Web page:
Food for the truckers’ soul

At times of crisis, truckers are invariably among the first and most generous to respond. Take, for example, Oregon trucker Matt Streeter. Shortly after Hurricane Katrina struck the Gulf Coast, Streeter and his daughters Tessa, 7, and Sierra, 11, were watching the nightly news, heartsick over the devastation.

“My kids felt compelled to try and do something,” Streeter says. Tessa’s solution was to load up the car with food and drive to New Orleans. “I explained to her that one carload of food wasn’t going to cut it. She said: ‘You have a truck. You can haul more than a carload of food.'”

Tessa’s words nagged at Streeter throughout the next day. “Why couldn’t we put together a truckload of food and take it down there?” wondered Streeter, who owns eight trucks. He talked to friends in tiny Tillamook, Ore. “They were immediately ready to help,” he says. By Wednesday, one of Streeter’s refrigerated trailers was stuffed with donated food and “whatever we could fit in the truck,” Streeter says.

Streeter and his driver, Eric Blom, quickly realized they didn’t know where they would drop the goods. Blom’s Seventh-day Adventist church stepped in, helping them contact relief shelters in Louisiana. “Once we got there, we found out where our stuff could best be used,” Streeter says. They made drops at temporary shelters, a warehouse and a food bank, among other locations. The trip there and back took eight days.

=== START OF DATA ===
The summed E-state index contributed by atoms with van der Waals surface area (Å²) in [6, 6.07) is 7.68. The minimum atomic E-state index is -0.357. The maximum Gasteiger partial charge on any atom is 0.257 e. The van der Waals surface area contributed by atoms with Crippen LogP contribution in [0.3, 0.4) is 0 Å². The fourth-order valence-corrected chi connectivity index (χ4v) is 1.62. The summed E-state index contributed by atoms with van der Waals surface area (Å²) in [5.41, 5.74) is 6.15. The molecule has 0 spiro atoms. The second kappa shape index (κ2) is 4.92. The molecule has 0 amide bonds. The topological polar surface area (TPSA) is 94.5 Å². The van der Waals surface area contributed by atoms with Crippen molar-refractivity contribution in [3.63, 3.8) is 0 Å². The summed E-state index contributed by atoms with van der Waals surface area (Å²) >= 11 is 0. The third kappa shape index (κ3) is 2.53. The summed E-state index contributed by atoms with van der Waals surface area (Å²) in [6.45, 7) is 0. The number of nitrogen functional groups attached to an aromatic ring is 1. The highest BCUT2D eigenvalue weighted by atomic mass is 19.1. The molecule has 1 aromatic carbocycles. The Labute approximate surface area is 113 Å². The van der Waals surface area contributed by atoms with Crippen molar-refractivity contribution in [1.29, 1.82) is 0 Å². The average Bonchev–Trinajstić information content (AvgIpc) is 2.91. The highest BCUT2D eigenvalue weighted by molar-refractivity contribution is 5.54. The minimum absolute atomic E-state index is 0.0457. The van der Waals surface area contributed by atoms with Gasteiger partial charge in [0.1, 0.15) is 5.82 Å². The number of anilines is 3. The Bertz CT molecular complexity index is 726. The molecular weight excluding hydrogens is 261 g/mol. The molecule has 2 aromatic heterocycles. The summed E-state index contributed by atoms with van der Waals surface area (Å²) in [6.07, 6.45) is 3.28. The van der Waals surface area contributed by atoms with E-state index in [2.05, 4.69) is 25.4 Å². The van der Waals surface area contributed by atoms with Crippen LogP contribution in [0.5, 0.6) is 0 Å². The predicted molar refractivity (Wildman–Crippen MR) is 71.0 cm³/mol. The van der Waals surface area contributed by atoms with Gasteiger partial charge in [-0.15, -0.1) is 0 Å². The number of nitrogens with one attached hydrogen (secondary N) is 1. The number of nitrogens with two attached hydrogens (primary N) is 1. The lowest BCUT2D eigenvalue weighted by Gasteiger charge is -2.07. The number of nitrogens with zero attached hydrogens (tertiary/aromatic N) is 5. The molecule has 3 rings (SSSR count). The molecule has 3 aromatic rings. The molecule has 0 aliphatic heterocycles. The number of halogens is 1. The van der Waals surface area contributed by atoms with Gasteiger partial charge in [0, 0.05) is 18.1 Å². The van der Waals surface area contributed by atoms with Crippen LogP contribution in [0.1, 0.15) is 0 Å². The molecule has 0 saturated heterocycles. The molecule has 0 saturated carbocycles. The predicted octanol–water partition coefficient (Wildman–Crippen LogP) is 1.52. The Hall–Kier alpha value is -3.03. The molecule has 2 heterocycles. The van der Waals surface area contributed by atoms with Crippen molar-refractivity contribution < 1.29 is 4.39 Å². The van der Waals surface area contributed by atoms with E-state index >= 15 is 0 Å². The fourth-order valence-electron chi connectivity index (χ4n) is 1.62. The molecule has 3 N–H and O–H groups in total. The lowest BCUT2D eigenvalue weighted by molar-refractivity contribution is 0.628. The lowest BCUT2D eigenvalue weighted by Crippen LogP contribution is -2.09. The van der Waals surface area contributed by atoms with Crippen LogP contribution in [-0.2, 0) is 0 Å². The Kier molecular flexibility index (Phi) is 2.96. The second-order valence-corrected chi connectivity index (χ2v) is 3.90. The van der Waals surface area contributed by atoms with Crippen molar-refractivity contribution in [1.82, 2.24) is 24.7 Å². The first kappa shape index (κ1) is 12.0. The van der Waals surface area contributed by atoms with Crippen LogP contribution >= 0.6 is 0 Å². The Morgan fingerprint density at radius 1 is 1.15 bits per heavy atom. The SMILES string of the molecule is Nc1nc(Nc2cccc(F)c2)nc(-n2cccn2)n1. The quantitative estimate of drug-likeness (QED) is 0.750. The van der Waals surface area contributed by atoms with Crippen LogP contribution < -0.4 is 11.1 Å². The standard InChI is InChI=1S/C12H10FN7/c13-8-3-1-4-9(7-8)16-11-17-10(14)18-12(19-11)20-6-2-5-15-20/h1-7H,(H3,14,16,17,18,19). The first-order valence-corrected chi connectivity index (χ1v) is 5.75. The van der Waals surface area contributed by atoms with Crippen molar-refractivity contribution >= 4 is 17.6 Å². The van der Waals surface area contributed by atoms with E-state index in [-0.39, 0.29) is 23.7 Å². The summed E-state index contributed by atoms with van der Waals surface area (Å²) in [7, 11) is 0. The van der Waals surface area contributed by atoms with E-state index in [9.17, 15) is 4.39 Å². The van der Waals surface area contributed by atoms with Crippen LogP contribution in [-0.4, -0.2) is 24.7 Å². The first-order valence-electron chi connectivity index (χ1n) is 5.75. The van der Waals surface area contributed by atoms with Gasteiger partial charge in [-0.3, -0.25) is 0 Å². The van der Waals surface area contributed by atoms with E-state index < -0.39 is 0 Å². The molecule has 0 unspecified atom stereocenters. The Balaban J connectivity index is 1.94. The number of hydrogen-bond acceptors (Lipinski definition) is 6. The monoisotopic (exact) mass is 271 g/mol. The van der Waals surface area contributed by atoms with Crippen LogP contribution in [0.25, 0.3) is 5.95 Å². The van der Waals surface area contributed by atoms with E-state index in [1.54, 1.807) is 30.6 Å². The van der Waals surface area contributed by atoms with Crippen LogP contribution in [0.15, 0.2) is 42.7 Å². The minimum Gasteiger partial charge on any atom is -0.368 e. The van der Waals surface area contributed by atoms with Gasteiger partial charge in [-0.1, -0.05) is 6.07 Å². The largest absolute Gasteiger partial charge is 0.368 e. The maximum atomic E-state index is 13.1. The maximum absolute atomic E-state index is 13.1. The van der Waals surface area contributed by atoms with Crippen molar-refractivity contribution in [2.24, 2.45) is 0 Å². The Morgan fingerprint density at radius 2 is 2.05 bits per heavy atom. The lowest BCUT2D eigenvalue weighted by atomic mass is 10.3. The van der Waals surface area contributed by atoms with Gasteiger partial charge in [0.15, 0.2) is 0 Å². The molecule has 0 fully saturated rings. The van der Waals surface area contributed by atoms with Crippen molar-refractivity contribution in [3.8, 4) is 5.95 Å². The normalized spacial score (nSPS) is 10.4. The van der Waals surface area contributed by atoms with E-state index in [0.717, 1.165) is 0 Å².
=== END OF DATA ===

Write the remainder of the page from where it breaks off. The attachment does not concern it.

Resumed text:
“Before I got home from the first trip we had a whole other truckload,” Streeter says. The response was so overwhelming that Streeter and his wife, Meagan, had to find a warehouse and enlist friends to sort, box and label everything. The second truckload left Sept. 14.

Through their selfless acts of kindness, Matt Streeter and his family exemplify the spirit that makes America great. Like many others in trucking, they’ve given of their time and often limited resources to help others in need. Streeter donated the truck, labor and some of the costs, including fuel, for the first load, despite the fact that he describes his business as “not financially sound to begin with.”

Nevertheless, he and his family are trying to collect enough donations to cover the costs of their second trip, and they may not stop there. “When we get caught up we’ll look at doing another one,” Streeter says.

And so from a 7-year-old’s pure-hearted desire to help people in need grew a community-wide relief effort – one that, as with most such achievements, wouldn’t be possible without truckers.

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